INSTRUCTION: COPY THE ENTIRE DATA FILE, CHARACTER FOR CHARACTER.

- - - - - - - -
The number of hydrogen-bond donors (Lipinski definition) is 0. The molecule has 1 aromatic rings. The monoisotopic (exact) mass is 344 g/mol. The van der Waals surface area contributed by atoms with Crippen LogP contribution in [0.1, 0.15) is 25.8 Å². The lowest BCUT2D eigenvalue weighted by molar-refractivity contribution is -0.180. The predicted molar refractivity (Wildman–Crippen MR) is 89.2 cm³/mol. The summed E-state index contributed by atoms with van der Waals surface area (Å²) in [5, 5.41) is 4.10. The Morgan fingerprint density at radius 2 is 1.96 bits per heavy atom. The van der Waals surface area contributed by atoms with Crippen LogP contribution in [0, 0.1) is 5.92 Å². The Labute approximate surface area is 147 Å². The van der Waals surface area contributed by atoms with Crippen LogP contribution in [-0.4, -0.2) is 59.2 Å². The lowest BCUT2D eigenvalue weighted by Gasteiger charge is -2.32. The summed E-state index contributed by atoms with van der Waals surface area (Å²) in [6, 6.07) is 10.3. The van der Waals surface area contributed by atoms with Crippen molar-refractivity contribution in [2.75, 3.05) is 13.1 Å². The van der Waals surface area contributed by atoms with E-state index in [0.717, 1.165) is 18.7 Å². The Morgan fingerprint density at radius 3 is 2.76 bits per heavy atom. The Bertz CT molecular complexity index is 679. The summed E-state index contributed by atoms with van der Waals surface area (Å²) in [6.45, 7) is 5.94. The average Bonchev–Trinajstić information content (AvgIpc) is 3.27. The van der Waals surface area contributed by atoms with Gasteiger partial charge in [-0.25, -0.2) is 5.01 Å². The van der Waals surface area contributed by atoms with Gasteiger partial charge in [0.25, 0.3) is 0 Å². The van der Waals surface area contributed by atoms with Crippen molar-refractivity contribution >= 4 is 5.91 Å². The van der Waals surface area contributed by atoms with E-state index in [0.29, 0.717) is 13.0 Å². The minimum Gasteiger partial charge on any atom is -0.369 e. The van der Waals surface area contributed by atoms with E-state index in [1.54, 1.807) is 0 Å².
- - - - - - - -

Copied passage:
The number of hydrogen-bond donors (Lipinski definition) is 0. The molecule has 1 aromatic rings. The monoisotopic (exact) mass is 344 g/mol. The van der Waals surface area contributed by atoms with Crippen LogP contribution in [0.1, 0.15) is 25.8 Å². The lowest BCUT2D eigenvalue weighted by molar-refractivity contribution is -0.180. The predicted molar refractivity (Wildman–Crippen MR) is 89.2 cm³/mol. The summed E-state index contributed by atoms with van der Waals surface area (Å²) in [5, 5.41) is 4.10. The Morgan fingerprint density at radius 2 is 1.96 bits per heavy atom. The van der Waals surface area contributed by atoms with Crippen LogP contribution in [0, 0.1) is 5.92 Å². The Labute approximate surface area is 147 Å². The van der Waals surface area contributed by atoms with Crippen LogP contribution in [-0.4, -0.2) is 59.2 Å². The lowest BCUT2D eigenvalue weighted by Gasteiger charge is -2.32. The summed E-state index contributed by atoms with van der Waals surface area (Å²) in [6, 6.07) is 10.3. The van der Waals surface area contributed by atoms with Crippen molar-refractivity contribution in [2.75, 3.05) is 13.1 Å². The van der Waals surface area contributed by atoms with E-state index in [0.717, 1.165) is 18.7 Å². The Morgan fingerprint density at radius 3 is 2.76 bits per heavy atom. The Bertz CT molecular complexity index is 679. The summed E-state index contributed by atoms with van der Waals surface area (Å²) in [6.45, 7) is 5.94. The average Bonchev–Trinajstić information content (AvgIpc) is 3.27. The van der Waals surface area contributed by atoms with Gasteiger partial charge in [-0.25, -0.2) is 5.01 Å². The van der Waals surface area contributed by atoms with Gasteiger partial charge in [0.25, 0.3) is 0 Å². The van der Waals surface area contributed by atoms with Crippen molar-refractivity contribution >= 4 is 5.91 Å². The van der Waals surface area contributed by atoms with E-state index in [0.29, 0.717) is 13.0 Å². The minimum Gasteiger partial charge on any atom is -0.369 e. The van der Waals surface area contributed by atoms with E-state index in [1.54, 1.807) is 0 Å².